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What is the Lotus Position?

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  • Written By: B. Miller
  • Edited By: Andrew Jones
  • Last Modified Date: 30 October 2016
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The lotus position is a seated yoga asana, used frequently for meditation practices. It may also be used as part of a standard yoga practice to improve balance and to open the hips. The Sanskrit name for the lotus position is padmāsana; it is referred to as the "lotus" position because the position of the legs is said to resemble the shape of a lotus flower. As in any other asana, this position can take practice to achieve properly, and it is important to listen to the body and not push it too far.

The full lotus position may be difficult to achieve for people who have stiffness in the hips or knees, and it is important not to force it if it causes pain. People with knee damage should generally not try to get into the lotus position, and should instead simply cross the legs if possible. People with otherwise healthy knees should find over time that it becomes easier to get into the position as the muscles stretch and loosen up. It may then be possible to stay in the position for an extended period of time, such as for longer periods of meditation, because this position helps to keep the spine properly aligned.

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To get into the lotus position, sit flat on the floor; if this is not possible, a bolster made be added under the buttocks to open the hips more. Then, cross the legs and put each of the feet on the opposite thigh, with the foot facing up. The heel should be pointed towards the ground and pulled in close to the body, and the knees should ideally be touching the floor, but this can be difficult to achieve in the beginning. This is another reason to use a cushion or bolster.

It is important to consider the rest of the body as well. The spine should be in a neutral position, meaning that the person in lotus position should be sitting up straight but in a natural way, not forcing the spine into a ramrod straight position. The shoulders and hips should ideally be in line with the head, though some people allow the head to tip slightly forward, which lengthens the back of the neck. The weight of the head should not be pulling on the shoulders or neck, though, because it can lead to discomfort. Once the body is in proper position, one should experience a feeling of balance and comfort.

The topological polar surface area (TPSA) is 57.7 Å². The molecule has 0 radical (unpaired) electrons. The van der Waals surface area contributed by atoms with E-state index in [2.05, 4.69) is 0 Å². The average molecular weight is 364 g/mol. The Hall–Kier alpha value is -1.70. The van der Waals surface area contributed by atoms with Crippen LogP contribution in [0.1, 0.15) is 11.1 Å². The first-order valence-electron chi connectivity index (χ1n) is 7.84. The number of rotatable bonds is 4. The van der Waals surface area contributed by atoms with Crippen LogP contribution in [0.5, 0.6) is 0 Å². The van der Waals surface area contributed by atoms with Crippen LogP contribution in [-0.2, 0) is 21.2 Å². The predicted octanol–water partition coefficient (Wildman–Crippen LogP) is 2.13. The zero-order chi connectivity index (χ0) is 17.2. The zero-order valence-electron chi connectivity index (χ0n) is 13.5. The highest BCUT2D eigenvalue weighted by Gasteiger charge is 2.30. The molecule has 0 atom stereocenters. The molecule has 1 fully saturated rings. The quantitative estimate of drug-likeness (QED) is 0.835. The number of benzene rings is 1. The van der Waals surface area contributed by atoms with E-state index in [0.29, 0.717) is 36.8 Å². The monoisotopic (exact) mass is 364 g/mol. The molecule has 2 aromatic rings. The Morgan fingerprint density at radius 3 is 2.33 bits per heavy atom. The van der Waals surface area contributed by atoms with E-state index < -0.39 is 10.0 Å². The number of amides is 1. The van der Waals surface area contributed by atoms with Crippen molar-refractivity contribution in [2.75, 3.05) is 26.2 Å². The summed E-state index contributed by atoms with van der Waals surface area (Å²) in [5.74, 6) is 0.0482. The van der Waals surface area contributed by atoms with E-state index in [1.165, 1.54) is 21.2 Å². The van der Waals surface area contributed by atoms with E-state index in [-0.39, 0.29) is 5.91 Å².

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Mor
Post 3

@Fa5t3r - I think people get hung up on the lotus position because it is the most recognizable of all the yoga asanas. I mean, it is what people draw when they are thinking of Eastern medicine in general. Someone sitting in the lotus position with the chakras labeled, or someone chanting or sitting in a natural sitting in that pose.

I feel like people think that once they can achieve this, they have really achieved success at yoga.

Fa5t3r
Post 2

@clintflint - The purpose of the lotus position in yoga is to relax you though. It's the way you sit when you are at rest and trying to center yourself.

It can be difficult, and it can take a long time to achieve but the point is not to force yourself into anything. It should be about the journey, not the destination. I don't mean that in a wishy-washy way, either. If you aren't enjoying it, you aren't doing it properly.

clintflint
Post 1

This has always been something I'd love to be able to achieve, but I'm not sure that I'll ever do it. Even sitting with my legs crossed for long periods can be extremely uncomfortable for me and I've never been able to understand how others do it.

I've always thought of the lotus position as a way of triumphing over my muscles, but I very much doubt I could ever do it and feel relaxed.

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